Coast ratepayers’ share of shovel ready flood projects confirmed

4:36 pm on 17 September 2020

Hokitika ratepayers will have to contribute $2.7 million to extend sea and river protection works for the town.

Flood hit parts of Hokitika.

The community in Hokitika suffered after massive floods in March last year. Photo: RNZ / Sarah Robson

And Westport ratepayers will need to come up with $155,000 if they want an advanced warning system that would give them time to escape a major flood.

The West Coast Regional Council now has all the details of how much co-funding the government wants from Coast communities, if it is to go ahead with approved 'shovel-ready' flood protection projects.

For Hokitika, the plan is to extend the seawall as far north as Richards Drive, and build a river flood protection scheme between Kaniere and the Hokitika Spit from a one in 100-year flood event.

The government has agreed to put up $3.8m for the work - as long as the regional council can secure $3.2m from the community.

The regional council and Westland District Council will contribute $250,000 - leaving $2.7m to be funded by a merged and extended local rating district.

"We are working hard to secure additional co-funding," regional council director of operations Randal Beal said.

"This will reduce the amount sought from the Hokitika community but we are unable to confirm how much, or when, that additional co-funding will be secured."

In Westport, the regional council will need to set up a new rating district if residents want sophisticated new flood warning telemetry.

A local contribution of $155,000 from ratepayers would unlock $400,000 for the project from the government, Beal said.

The flood warning system was the number one short-term priority recommended by the Westport 2100 Working Group, to give the town up to eight hours' notice to evacuate.

Flooding in Hokitika.

Houses were flooded in Hokitika after floods in March last year. Photo: RNZ / Sarah Robson

To raise the co-funding, the regional council would seek to set up a rating district for properties from Carters Beach to Beach Road at Fairdown Road, and upriver to Te Kuha, Beal said.

The project would cost ratepayers $7.90 per $100,000 of their property's capital value, over a three-year term.

"Councillors and staff from the regional council will be holding drop-in sessions for those who want to find out more about this project and how it will affect them.

"Any future projects, such as a flood protection scheme, or further recommendations from the Westport 2100 Working Group, would be consulted on with the community at the time of the proposal ... but that infrastructure is not being considered at this time."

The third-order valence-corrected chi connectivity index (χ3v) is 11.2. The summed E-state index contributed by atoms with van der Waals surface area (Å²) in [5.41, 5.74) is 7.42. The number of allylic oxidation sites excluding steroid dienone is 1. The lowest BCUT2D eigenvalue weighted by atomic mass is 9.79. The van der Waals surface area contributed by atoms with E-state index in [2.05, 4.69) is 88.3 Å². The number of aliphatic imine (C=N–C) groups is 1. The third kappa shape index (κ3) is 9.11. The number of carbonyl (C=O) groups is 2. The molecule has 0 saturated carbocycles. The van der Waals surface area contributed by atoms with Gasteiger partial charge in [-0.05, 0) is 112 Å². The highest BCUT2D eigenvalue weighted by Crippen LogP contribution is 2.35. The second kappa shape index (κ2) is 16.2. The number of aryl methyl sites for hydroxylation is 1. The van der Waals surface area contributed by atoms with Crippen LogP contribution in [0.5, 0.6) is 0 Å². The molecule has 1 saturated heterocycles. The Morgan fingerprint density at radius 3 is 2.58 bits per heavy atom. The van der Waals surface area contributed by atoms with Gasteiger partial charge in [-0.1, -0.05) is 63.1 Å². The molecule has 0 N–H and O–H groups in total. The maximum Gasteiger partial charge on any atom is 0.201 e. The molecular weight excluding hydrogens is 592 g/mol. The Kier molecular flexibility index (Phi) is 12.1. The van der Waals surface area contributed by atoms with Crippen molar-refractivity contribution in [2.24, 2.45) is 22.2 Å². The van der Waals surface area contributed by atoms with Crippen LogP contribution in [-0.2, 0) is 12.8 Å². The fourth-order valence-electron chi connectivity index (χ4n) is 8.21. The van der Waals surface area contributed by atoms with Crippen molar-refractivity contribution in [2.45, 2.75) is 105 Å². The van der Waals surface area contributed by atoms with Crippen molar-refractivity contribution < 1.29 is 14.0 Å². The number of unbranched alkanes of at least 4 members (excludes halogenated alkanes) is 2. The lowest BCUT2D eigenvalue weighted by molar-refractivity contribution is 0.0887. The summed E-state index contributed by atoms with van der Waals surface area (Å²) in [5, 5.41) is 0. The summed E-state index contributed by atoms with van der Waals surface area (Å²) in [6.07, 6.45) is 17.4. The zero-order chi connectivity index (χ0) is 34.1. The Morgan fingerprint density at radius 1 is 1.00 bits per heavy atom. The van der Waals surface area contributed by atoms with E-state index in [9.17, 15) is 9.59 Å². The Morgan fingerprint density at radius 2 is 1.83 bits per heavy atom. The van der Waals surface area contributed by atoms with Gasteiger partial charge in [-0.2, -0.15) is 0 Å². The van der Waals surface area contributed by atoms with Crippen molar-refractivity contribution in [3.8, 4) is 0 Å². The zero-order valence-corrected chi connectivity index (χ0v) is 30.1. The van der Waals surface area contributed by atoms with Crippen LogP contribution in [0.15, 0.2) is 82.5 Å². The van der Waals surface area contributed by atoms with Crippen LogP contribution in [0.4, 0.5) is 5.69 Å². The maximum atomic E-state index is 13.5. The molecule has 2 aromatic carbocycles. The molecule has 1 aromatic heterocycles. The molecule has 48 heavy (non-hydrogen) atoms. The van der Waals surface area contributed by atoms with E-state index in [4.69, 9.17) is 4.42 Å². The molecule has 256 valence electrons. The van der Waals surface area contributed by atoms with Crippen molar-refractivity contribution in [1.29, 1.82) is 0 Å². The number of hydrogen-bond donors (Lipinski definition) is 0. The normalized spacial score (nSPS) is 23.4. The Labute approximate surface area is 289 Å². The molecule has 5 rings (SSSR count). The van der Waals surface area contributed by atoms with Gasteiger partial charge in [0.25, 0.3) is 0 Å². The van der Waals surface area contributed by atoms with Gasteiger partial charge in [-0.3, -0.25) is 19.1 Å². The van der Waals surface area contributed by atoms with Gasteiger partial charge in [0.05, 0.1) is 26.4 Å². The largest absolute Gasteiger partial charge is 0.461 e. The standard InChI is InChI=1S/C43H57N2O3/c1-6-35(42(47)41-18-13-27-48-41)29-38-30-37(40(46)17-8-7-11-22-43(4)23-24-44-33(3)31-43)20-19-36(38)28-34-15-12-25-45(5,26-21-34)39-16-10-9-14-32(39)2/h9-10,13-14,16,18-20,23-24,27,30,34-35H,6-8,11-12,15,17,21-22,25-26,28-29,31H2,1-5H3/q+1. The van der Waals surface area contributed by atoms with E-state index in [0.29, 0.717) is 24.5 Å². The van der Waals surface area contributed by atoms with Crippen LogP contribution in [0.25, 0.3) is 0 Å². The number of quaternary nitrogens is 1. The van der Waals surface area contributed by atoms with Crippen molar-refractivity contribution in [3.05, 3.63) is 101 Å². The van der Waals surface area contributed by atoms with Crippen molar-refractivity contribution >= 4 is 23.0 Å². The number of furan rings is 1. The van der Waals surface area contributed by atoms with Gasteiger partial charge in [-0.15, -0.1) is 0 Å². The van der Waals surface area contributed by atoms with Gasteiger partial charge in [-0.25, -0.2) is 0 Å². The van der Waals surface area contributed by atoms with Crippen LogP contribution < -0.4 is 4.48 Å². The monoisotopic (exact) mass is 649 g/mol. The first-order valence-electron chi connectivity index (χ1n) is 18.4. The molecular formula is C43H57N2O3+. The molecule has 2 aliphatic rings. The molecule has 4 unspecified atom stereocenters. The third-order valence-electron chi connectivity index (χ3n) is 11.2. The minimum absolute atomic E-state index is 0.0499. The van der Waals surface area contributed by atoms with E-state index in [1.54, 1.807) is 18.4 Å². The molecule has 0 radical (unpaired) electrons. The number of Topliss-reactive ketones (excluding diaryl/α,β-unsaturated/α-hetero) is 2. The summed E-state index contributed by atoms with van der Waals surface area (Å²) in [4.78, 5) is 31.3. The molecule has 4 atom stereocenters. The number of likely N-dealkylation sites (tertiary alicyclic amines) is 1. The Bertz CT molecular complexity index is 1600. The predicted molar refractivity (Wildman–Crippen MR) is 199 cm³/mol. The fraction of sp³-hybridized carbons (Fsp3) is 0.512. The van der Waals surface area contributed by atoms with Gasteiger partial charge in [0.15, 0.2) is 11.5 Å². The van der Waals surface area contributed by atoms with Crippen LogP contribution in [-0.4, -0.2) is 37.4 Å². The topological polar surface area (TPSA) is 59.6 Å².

Public drop-in sessions would be held at the Green Room in the NBS Building in Westport on 1 October between 10am and 6pm, and the following day between 9am and 2pm.

As previously reported, the Franz Josef flood protection project will need more than $2m from the community to go ahead.

The government would provide $18m if the council could find $6m of co-funding, Beal said.

The Transport Agency would provide $6m and the councils $250,000, leaving $1.9m to be funded from an extended and merged rating district.

That project involves raising all existing flood protection assets below the Waiho (Waiau) bridge by 2m.

The Waiho Bridge has been totally taken out by the raging floodwaters.

The Waiho Bridge was taken out by raging floodwaters in March last year. Photo: Civil Defence West Coast

New flood barriers will be built from the heliport wall to the 55km/h corner, as well as a new wall between Rata Knoll and the Milton stopbank.

The raising of the bridge and approaches is also included in the project.

Beal said every dollar invested by the new Franz Josef rating district would attract $9.50 from the government, up to $18m.

"This is a great opportunity for the Hokitika and Franz Josef communities to fast-track these projects ... it's unlikely the community would be able to access this sort of funding again."

The government has also confirmed the funding to expand the Greymouth flood wall, but community consultation for that project had been done previously and a new round would not be necessary, the council said.

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